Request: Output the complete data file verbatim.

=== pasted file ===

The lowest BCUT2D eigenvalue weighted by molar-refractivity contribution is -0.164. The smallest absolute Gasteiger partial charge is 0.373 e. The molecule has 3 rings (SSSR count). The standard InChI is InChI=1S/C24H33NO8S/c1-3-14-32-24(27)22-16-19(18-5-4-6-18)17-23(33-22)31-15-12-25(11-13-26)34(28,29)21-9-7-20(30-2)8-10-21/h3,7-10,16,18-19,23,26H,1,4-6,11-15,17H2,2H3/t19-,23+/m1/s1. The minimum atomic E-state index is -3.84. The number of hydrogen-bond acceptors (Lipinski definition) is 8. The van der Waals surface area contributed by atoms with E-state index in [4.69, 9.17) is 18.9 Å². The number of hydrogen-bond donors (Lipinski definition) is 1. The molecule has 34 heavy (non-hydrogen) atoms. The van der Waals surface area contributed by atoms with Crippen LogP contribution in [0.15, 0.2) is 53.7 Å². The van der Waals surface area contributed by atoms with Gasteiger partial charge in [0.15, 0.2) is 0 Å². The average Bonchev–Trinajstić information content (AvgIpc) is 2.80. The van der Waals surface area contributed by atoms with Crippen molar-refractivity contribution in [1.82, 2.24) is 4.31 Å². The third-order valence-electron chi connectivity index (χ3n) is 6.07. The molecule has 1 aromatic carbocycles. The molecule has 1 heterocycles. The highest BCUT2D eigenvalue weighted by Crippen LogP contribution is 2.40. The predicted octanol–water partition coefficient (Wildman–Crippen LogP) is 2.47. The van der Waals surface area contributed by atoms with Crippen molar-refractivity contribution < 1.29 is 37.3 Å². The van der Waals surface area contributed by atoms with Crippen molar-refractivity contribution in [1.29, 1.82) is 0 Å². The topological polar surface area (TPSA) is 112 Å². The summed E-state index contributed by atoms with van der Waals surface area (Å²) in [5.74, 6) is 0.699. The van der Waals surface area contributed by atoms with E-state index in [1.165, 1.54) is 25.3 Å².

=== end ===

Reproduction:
The lowest BCUT2D eigenvalue weighted by molar-refractivity contribution is -0.164. The smallest absolute Gasteiger partial charge is 0.373 e. The molecule has 3 rings (SSSR count). The standard InChI is InChI=1S/C24H33NO8S/c1-3-14-32-24(27)22-16-19(18-5-4-6-18)17-23(33-22)31-15-12-25(11-13-26)34(28,29)21-9-7-20(30-2)8-10-21/h3,7-10,16,18-19,23,26H,1,4-6,11-15,17H2,2H3/t19-,23+/m1/s1. The minimum atomic E-state index is -3.84. The number of hydrogen-bond acceptors (Lipinski definition) is 8. The van der Waals surface area contributed by atoms with E-state index in [4.69, 9.17) is 18.9 Å². The number of hydrogen-bond donors (Lipinski definition) is 1. The molecule has 34 heavy (non-hydrogen) atoms. The van der Waals surface area contributed by atoms with Crippen LogP contribution in [0.15, 0.2) is 53.7 Å². The van der Waals surface area contributed by atoms with Gasteiger partial charge in [0.15, 0.2) is 0 Å². The average Bonchev–Trinajstić information content (AvgIpc) is 2.80. The van der Waals surface area contributed by atoms with Crippen molar-refractivity contribution in [1.82, 2.24) is 4.31 Å². The third-order valence-electron chi connectivity index (χ3n) is 6.07. The molecule has 1 aromatic carbocycles. The molecule has 1 heterocycles. The highest BCUT2D eigenvalue weighted by Crippen LogP contribution is 2.40. The predicted octanol–water partition coefficient (Wildman–Crippen LogP) is 2.47. The van der Waals surface area contributed by atoms with Crippen molar-refractivity contribution < 1.29 is 37.3 Å². The van der Waals surface area contributed by atoms with Crippen molar-refractivity contribution in [1.29, 1.82) is 0 Å². The topological polar surface area (TPSA) is 112 Å². The summed E-state index contributed by atoms with van der Waals surface area (Å²) in [5.74, 6) is 0.699. The van der Waals surface area contributed by atoms with E-state index in [1.165, 1.54) is 25.3 Å².